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Monday, October 6, 2014

The Clothes

Of the many, many things (MANY) that have surprised me about parenting, one of the things that I simply never ever thought about as being emotional, and yet is something I cry about frequently is this:

The clothes.

It began the year before our adoption was complete.  My friend, Wendy, called one day and said she knew we were waiting for our baby boy's adoption to go through and she wondered if I needed any clothes or toys.  I am never one to miss out on getting used items (this is why my kids ask me every Saturday if the garage sales are calling my name- they've heard me say that a lot!), so I said "sure!" to Wendy. We set up a time and I went to her house.  In her garage were four large, carefully labeled Rubbermaid totes, full of boy clothes that her kids had outgrown.  I asked her how much she wanted for them.  She said, "If you'll take them out of here, they're free!"  I protested, but she insisted.  I was thrilled.

I took the totes home and spent hours carefully inspecting and sorting them by size, season, and type (The only thing I love more than getting things cheap or free is organizing things!). I put them back in totes to have them ready to go when it was time. So after we finally got our son, I happily pulled out my totes and he had an entire wardrobe!

I added items to the totes as people gave us gifts. After he outgrew things, I carefully saved the ones that weren't damaged or stained, in case we had another baby someday.

In between Son 1 and Mr. Boo, I had a friend who had a son.  We discussed swapping clothes, and so I got out my totes again.  I labelled each item with our last initial on the tag, and gave them to her.  She used them, put them back in totes, and gave them back.  Thus began a process of passing around clothes within our circle of friends.  "Who has the 6 month boy stuff?" we'd ask.  Or "I think he will need the 12 month stuff this fall- do you have that?"  Everyone had their own totes and labels on their clothes.  It was amazing. We would sigh with happy delight when we saw someone wearing "our kid's" clothes at church.  We took really good care of the clothes. We also all understood that kids' clothes get ruined easily, so we kept those few sentimental items out, and if something got ruined, so be it.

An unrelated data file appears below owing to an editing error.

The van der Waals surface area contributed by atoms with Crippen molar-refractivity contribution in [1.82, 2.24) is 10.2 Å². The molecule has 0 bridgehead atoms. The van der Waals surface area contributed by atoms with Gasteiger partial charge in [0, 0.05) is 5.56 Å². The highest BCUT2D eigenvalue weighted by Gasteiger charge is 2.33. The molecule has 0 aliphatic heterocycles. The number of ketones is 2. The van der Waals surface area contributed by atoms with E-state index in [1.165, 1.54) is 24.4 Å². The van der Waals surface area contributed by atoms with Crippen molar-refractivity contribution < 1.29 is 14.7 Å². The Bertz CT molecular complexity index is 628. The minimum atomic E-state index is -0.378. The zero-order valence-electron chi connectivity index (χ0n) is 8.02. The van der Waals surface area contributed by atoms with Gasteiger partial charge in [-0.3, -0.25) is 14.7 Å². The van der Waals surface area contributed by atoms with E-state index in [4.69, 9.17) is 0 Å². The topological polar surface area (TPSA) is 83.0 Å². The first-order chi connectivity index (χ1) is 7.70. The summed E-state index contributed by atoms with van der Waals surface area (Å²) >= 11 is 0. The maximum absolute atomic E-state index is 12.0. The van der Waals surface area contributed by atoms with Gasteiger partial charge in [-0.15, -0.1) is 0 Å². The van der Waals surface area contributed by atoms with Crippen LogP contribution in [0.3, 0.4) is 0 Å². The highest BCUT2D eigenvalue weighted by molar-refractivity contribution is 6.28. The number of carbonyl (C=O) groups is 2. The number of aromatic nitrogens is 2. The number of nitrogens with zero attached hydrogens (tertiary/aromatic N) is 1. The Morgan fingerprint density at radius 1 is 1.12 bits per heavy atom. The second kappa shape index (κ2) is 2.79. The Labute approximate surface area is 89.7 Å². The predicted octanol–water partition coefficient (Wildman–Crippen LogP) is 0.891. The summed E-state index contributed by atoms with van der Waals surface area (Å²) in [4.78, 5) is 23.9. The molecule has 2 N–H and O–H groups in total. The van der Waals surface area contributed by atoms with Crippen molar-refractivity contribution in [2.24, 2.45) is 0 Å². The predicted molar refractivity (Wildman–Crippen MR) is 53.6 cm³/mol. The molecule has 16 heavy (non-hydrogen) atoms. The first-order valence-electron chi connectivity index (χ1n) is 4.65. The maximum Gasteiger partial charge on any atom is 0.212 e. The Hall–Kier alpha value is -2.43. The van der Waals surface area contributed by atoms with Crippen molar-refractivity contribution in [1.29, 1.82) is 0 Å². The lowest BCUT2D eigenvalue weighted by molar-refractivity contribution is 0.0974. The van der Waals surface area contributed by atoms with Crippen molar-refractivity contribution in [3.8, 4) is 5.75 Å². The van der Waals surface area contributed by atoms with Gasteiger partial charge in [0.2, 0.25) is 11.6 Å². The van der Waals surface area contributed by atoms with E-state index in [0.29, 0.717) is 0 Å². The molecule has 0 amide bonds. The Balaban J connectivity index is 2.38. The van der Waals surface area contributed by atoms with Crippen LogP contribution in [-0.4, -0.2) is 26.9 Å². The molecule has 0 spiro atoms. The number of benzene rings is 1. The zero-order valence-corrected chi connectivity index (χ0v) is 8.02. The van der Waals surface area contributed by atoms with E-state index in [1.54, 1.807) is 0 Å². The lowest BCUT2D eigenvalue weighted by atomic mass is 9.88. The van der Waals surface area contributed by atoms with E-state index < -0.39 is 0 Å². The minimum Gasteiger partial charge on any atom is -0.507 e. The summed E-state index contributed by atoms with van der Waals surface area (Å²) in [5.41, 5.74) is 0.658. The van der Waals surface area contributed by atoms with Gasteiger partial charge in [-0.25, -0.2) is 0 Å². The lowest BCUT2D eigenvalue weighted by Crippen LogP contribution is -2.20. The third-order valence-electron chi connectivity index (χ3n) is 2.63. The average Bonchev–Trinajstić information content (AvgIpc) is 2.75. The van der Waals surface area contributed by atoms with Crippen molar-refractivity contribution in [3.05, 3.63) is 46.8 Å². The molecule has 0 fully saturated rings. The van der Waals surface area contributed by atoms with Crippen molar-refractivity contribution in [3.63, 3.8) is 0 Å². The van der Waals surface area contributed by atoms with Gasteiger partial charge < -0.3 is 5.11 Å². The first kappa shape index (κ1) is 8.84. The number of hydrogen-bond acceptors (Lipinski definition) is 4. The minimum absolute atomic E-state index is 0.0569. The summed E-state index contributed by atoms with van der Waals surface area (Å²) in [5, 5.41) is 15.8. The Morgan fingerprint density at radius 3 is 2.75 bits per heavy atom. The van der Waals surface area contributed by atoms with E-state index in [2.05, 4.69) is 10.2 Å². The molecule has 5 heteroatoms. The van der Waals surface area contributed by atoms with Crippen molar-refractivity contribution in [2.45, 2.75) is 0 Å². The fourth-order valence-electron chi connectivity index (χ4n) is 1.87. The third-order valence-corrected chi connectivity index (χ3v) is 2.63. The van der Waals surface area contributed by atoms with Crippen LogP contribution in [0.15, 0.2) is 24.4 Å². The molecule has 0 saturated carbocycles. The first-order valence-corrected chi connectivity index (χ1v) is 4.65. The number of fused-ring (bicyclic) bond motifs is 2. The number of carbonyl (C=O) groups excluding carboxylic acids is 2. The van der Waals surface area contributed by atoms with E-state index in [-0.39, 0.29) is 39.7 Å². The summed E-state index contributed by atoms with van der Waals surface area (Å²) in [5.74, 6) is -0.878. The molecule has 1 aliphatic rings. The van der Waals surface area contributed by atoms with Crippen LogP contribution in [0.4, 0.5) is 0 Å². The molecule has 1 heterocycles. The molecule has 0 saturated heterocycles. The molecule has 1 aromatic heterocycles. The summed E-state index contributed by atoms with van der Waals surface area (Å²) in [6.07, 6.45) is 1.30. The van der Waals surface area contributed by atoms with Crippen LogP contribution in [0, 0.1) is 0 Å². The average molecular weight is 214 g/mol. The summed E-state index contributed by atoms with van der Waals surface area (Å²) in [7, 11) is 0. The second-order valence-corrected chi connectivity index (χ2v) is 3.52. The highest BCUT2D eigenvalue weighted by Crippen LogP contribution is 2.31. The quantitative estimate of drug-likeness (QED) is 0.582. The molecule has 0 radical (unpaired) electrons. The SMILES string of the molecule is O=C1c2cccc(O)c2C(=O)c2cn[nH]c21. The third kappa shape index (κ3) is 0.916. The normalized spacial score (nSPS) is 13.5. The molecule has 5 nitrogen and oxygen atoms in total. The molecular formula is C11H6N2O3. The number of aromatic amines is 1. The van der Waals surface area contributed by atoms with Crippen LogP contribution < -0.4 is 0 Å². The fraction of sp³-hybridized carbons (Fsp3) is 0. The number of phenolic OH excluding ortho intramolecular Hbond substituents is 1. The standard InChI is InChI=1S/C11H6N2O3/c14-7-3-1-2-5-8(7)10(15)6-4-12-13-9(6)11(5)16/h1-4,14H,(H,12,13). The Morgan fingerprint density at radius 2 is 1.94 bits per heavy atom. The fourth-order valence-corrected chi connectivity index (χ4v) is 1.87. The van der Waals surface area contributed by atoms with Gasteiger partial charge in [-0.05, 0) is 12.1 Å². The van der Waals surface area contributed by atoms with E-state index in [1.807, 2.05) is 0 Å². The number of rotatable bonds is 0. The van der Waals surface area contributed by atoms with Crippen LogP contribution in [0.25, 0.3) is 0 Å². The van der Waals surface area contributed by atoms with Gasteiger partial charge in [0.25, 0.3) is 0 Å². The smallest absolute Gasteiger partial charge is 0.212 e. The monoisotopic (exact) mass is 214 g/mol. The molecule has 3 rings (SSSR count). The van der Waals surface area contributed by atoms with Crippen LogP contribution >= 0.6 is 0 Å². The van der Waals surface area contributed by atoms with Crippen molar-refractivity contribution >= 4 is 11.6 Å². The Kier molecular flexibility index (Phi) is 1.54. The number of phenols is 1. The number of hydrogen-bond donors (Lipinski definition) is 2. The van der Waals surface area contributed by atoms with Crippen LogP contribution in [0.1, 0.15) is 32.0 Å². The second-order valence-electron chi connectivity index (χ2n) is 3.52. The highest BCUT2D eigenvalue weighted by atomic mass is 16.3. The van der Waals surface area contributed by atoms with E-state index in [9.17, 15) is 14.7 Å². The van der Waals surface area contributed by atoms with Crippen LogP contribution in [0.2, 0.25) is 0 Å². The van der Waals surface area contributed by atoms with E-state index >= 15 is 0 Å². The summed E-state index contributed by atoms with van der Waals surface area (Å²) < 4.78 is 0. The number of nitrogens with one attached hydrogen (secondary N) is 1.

This has saved us all thousands of dollars, I am sure, which makes our husbands happy to go "pull out the totes" from storage when we need them.

For over 7 years now, I've had totes upon totes in my storage room.  "0-3 Month Boys: fall/winter" they would say.  Sometimes I'd work ahead and put "For Mr. Boo next fall" on a tote.

The first inkling that this process could be emotional came the very first time I "put away" clothes that Son 1 had outgrown in his totes.  What mother hasn't stood and cleaned out a closet in tears? My first baby was already growing so fast.  What a physical, tangible reminder of that.  There were outfits he never even got to wear before it was time to put them away.  How does this happen, this dressing a baby in a precious outfit, holding them close, and then blinking and they can no longer squeeze into that onesie? But in the beginning, there was a little respite in knowing that another one of my babies might wear the clothes.  There was only a temporary finality to putting them in the totes.

But now?  Yep, this is it.  The 0-3 month boy tote is no longer in existence.  After Sammy Brown wore that size, I donated some (some that I'd had for 7 years) and then stashed the best clothes away for my sister. I did make sure to save certain outfits that reminded me of each kid in their keepsake boxes.  But I am now down to one tub that says "0-9 month boy clothes to pass on." It's ready to leave this house and never come back. And my baby girl clothes had such a temporary stay here.

I can't believe it.  I can't believe there will be a day that there won't be tubs full of clothes in my basement.  All the time organizing, managing and sorting them.  All the "oh I remember that outfit!" when you pull out a new tub.  That will slowly be done as the years go on.  The tubs will leave and won't come back.


This has been such a sweet way for our community of friends to support each other and to delight in each other's kids.  It has been a visual reminder of our kids' temporary status as babies, toddlers, preschoolers and on.  I can look at a photo of someone and know how old they are based on what outfit they are wearing.

I never dreamed that something that had never even crossed my mind before would mean so much to me. I can't get used to this- this time marching forward and not waiting. Don't get me wrong- I am so happy to see my kids growing- they are becoming wonderful people who I genuinely love spending time with.  But I have this crazy hope that one thing I will get to do in eternity is sit and hold my babies again at that young age.  And maybe they will be dressed in whatever outfit I most remember at that stage.  A girl can dream, right?




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